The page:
Tøngsberg: Impressive Viking history in Norway’s favorite summer destinations

TønsbergPhoto: Terje Bendiksby / NTB
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Tønsberg has been labeled one of Norway’s favorite summer towns. From a deep history that stretches back to the Viking Age to a huge pop and rock music festival, this seaside trading city has a wealth of cultural and historic attractions for everyone.

One of Norway’s favorite destinations during the summer holidays

Nestled at the southern end of the Oslo fjord, lies the historic town of Tønsberg. About a 100-kilometer drive southwest of Oslo, this maritime town has been settled since the late 9th century. Though only about 54,000 people live here, its importance in Norwegian history is far greater than its population.

During the summer months, the town swells with tourists, from near and far, who flock here for history, music festivals, the nightlife or to simply cruise around the surrounding islands on a boat. This mix of tradition, cultural events, and natural beauty is the reason it remains one of Norway’s favorite towns to visit during the summer holidays.

Norway’s oldest city was founded by Vikings

Tønsberg is the country’s oldest town and takes pride in the fact its founding is steeped in legend and myth. According to the chronicler of Norse sagas, Snorri Sturluson, the town was founded by King Harald Fairhair sometime just after the great Viking naval Battle of Hafrsfjord in the late 9th century BCE. Though records are somewhat sketchy with the exact details, the town nonetheless celebrated its 1,000-jubilee in 1871 with a further larger celebration just over 50 years ago in 1971.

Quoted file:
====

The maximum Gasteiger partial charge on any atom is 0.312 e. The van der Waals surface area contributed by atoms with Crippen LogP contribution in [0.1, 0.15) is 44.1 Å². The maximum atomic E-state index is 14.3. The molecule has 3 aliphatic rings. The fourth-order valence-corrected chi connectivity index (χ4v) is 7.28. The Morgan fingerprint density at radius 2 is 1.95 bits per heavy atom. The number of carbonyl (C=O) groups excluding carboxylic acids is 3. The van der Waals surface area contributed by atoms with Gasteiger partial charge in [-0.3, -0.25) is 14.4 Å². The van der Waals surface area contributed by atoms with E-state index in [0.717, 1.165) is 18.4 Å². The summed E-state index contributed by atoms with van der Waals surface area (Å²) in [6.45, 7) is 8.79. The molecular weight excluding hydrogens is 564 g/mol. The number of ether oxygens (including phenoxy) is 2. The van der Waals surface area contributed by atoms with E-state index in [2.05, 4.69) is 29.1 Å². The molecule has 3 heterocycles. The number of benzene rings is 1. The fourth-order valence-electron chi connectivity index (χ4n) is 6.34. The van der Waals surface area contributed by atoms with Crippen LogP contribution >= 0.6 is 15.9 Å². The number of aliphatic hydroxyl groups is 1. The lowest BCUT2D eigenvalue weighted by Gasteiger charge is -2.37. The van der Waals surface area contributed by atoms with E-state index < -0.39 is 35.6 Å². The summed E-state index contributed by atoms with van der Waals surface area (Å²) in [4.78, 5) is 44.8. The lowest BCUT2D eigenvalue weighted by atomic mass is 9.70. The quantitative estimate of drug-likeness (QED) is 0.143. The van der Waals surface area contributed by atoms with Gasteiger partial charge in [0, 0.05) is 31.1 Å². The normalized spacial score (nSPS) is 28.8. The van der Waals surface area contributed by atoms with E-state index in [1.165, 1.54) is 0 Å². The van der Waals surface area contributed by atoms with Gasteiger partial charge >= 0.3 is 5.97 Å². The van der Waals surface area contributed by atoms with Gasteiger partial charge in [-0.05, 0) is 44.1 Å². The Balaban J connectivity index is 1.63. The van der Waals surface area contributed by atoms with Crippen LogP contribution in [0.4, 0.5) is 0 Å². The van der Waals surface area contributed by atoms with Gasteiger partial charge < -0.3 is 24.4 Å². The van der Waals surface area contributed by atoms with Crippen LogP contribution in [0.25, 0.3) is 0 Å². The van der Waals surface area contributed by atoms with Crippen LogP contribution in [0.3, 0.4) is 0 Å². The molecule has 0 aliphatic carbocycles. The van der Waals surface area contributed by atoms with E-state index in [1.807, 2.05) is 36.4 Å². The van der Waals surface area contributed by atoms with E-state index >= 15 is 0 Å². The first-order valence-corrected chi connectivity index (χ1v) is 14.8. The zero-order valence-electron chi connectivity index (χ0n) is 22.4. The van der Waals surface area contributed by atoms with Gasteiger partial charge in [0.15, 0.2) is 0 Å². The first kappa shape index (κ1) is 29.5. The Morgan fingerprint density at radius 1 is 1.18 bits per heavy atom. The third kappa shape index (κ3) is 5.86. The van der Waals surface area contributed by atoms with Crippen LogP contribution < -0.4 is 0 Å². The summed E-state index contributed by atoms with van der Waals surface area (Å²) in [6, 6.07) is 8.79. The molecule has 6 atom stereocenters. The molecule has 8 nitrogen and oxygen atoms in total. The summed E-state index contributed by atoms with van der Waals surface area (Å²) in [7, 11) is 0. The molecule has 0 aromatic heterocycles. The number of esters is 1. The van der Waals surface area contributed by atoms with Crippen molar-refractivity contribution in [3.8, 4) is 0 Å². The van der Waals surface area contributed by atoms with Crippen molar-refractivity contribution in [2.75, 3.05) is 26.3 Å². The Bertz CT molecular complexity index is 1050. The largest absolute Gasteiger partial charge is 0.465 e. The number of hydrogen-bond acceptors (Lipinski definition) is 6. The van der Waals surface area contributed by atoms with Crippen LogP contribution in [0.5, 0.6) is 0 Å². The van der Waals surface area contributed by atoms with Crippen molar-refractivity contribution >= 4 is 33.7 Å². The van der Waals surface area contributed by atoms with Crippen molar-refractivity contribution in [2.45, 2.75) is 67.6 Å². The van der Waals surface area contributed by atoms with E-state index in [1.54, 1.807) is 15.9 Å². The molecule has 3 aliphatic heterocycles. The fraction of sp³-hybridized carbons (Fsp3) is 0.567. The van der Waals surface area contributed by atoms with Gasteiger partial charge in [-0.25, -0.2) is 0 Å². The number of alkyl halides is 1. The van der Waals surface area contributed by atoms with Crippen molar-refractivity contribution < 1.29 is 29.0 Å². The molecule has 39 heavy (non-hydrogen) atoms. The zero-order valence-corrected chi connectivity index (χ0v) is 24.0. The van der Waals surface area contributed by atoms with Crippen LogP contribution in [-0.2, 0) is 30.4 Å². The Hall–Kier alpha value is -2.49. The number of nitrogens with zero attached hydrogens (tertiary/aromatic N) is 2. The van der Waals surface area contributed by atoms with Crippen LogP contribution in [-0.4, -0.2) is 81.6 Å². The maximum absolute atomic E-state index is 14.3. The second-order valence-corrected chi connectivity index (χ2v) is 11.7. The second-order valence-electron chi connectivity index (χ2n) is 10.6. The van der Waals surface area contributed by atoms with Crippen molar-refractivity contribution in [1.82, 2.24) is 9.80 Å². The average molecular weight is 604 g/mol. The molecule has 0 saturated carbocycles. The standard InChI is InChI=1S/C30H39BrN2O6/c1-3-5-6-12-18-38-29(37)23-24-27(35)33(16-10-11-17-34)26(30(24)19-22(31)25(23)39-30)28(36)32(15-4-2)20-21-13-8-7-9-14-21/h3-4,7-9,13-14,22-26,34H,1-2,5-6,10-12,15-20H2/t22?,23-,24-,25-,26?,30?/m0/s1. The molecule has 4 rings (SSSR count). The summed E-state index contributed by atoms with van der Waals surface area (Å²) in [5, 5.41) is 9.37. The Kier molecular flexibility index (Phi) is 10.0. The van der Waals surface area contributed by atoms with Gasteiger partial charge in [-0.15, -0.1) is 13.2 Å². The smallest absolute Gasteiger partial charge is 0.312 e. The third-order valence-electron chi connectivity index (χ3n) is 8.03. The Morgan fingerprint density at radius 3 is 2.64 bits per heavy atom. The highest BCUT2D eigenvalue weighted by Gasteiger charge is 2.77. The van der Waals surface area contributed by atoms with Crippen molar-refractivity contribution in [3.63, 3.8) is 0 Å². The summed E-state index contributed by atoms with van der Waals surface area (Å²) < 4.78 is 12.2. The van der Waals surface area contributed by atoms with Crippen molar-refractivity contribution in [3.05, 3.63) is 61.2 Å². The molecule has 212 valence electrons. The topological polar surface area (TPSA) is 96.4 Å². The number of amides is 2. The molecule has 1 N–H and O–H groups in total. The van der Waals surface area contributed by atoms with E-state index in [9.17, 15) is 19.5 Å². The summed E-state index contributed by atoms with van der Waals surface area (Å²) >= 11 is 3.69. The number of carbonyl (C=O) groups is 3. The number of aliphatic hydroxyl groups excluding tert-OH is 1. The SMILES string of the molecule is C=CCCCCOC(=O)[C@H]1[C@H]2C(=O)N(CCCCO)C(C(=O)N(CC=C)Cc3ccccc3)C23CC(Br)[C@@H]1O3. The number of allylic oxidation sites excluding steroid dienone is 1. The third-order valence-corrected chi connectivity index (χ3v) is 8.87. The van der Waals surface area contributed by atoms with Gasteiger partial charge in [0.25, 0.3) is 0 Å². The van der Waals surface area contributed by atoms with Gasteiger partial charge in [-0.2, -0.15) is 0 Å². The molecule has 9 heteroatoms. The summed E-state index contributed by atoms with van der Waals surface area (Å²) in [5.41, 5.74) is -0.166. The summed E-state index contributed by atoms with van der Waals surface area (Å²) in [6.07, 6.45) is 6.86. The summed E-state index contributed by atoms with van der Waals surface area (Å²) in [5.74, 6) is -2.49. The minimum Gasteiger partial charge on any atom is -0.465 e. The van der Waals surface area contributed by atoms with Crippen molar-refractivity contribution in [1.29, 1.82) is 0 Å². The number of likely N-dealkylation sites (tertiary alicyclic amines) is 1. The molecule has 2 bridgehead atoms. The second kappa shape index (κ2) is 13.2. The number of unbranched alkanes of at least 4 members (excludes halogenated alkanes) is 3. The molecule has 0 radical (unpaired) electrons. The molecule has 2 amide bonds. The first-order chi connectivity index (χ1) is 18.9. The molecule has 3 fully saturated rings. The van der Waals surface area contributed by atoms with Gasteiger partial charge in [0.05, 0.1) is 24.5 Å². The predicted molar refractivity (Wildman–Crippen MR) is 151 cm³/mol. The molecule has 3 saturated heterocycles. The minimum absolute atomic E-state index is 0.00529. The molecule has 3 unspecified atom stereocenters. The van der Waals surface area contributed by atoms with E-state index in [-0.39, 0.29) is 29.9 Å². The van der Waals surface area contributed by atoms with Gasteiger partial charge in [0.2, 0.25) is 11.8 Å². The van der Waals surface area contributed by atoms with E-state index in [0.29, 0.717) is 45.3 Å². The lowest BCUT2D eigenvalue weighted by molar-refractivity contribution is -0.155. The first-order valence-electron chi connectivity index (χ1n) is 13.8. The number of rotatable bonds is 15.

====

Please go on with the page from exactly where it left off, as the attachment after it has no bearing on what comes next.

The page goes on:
The city was an ancient capital of Norway with the King, and his court, residing at what is now the location of Jarlsberg Manor on the grounds of the farm, Haugar. This was the location for a sort of proto-parliament, the Haugting, which was an important center for the proclamation of the Kings of Norway. During the 13th century CE, King Haakon Haakonson built a small tower on Slotsfjellet (Castle Mountain) which was soon turned into an impregnable and large fortress guarding Tønsberg harbor.

Tønsberg
The now culturally bustling and nightlife hotspot harbor in Tønsberg. This was once the epicenter of Norway’s whaling industry. Photo: Terje Bendiksby

Rising from the ashes to international prominence

During the early modern period, the town was an important source of trade, as it was strategically placed near Oslo. This allowed the town to boom but in 1536 a fire ravaged the streets, burning most of the town down. It remained mostly underdeveloped and small until the beginning of the 19th century when the town became one of the most important whaling centers in Norway.

Whaling brought a new lease of life to this town and it soon became full of a bustling port, full of lively commerce and trade. With the whaling industry booming in Norway by the mid-century, Tønsberg was the premier location for skilled whaling expertise and shipping in both the Arctic and Antarctic oceans. Norway had a monopoly for whaling in Europe until 1883 and this helped Tønsberg develop its maritime infrastructure further.

The German ship Donau took 530 Norwegian Jews to the concentration camps. The picture is from the quay Amerikalinje kai, taken as the boat left Oslo. The Jews were driven to the port of Oslo by taxis, railway wagons, and trucks. The men came in railway wagons from Berg prison camp outside Tønsberg, where they had been for approximately one month. Women and children were taken in taxis. 767 were deported. Only 30 survived. Compared to other countries, such as Denmark, few Jews were rescued in Norway. Photo: Georg W. Fossum / NTB

Berg Concentration Camp and modern revival

Perhaps the darkest period in the history of Tønsberg was during the Second World War. Norway was invaded and occupied by Nazi Germany. With help from the Norwegian collaborator, traitor, and Nazi-approved nominal head of Norway, Vidkun Quisling, a concentration camp was built at Berg, near Tønsberg. It was built to have a capacity of 3,000 but was never finished and is unique as it was the only concentration camp in Norway to be run entirely by collaborating Norwegians.